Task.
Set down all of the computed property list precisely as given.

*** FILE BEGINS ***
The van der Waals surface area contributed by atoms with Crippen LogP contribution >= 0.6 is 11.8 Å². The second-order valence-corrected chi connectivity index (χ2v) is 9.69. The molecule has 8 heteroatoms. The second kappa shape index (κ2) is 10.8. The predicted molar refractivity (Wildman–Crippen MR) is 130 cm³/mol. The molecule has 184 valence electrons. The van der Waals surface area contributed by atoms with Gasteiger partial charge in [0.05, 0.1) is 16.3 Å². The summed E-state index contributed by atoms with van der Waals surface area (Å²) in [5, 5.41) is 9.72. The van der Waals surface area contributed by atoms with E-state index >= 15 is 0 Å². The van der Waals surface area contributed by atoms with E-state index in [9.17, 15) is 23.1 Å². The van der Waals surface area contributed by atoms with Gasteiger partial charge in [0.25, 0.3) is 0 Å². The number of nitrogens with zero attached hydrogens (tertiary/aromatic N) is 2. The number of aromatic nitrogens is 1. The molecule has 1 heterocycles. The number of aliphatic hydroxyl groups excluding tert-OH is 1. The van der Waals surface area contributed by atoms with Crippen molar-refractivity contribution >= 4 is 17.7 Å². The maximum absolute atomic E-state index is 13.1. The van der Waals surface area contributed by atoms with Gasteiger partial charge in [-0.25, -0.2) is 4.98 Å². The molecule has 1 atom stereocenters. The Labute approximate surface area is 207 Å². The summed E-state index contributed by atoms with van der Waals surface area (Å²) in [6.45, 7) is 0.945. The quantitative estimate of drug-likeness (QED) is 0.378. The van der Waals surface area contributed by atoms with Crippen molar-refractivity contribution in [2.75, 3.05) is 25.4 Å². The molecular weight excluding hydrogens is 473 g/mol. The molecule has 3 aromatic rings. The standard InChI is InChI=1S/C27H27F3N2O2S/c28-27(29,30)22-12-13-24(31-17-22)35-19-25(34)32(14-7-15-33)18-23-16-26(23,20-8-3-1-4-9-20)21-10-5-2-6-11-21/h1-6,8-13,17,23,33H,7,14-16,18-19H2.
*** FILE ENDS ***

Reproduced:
The van der Waals surface area contributed by atoms with Crippen LogP contribution >= 0.6 is 11.8 Å². The second-order valence-corrected chi connectivity index (χ2v) is 9.69. The molecule has 8 heteroatoms. The second kappa shape index (κ2) is 10.8. The predicted molar refractivity (Wildman–Crippen MR) is 130 cm³/mol. The molecule has 184 valence electrons. The van der Waals surface area contributed by atoms with Gasteiger partial charge in [0.05, 0.1) is 16.3 Å². The summed E-state index contributed by atoms with van der Waals surface area (Å²) in [5, 5.41) is 9.72. The van der Waals surface area contributed by atoms with E-state index >= 15 is 0 Å². The van der Waals surface area contributed by atoms with E-state index in [9.17, 15) is 23.1 Å². The van der Waals surface area contributed by atoms with Gasteiger partial charge in [0.25, 0.3) is 0 Å². The number of nitrogens with zero attached hydrogens (tertiary/aromatic N) is 2. The number of aromatic nitrogens is 1. The molecule has 1 heterocycles. The number of aliphatic hydroxyl groups excluding tert-OH is 1. The van der Waals surface area contributed by atoms with Crippen molar-refractivity contribution >= 4 is 17.7 Å². The maximum absolute atomic E-state index is 13.1. The van der Waals surface area contributed by atoms with Gasteiger partial charge in [-0.25, -0.2) is 4.98 Å². The molecule has 1 atom stereocenters. The Labute approximate surface area is 207 Å². The summed E-state index contributed by atoms with van der Waals surface area (Å²) in [6.45, 7) is 0.945. The quantitative estimate of drug-likeness (QED) is 0.378. The van der Waals surface area contributed by atoms with Crippen molar-refractivity contribution in [2.75, 3.05) is 25.4 Å². The molecular weight excluding hydrogens is 473 g/mol. The molecule has 3 aromatic rings. The standard InChI is InChI=1S/C27H27F3N2O2S/c28-27(29,30)22-12-13-24(31-17-22)35-19-25(34)32(14-7-15-33)18-23-16-26(23,20-8-3-1-4-9-20)21-10-5-2-6-11-21/h1-6,8-13,17,23,33H,7,14-16,18-19H2.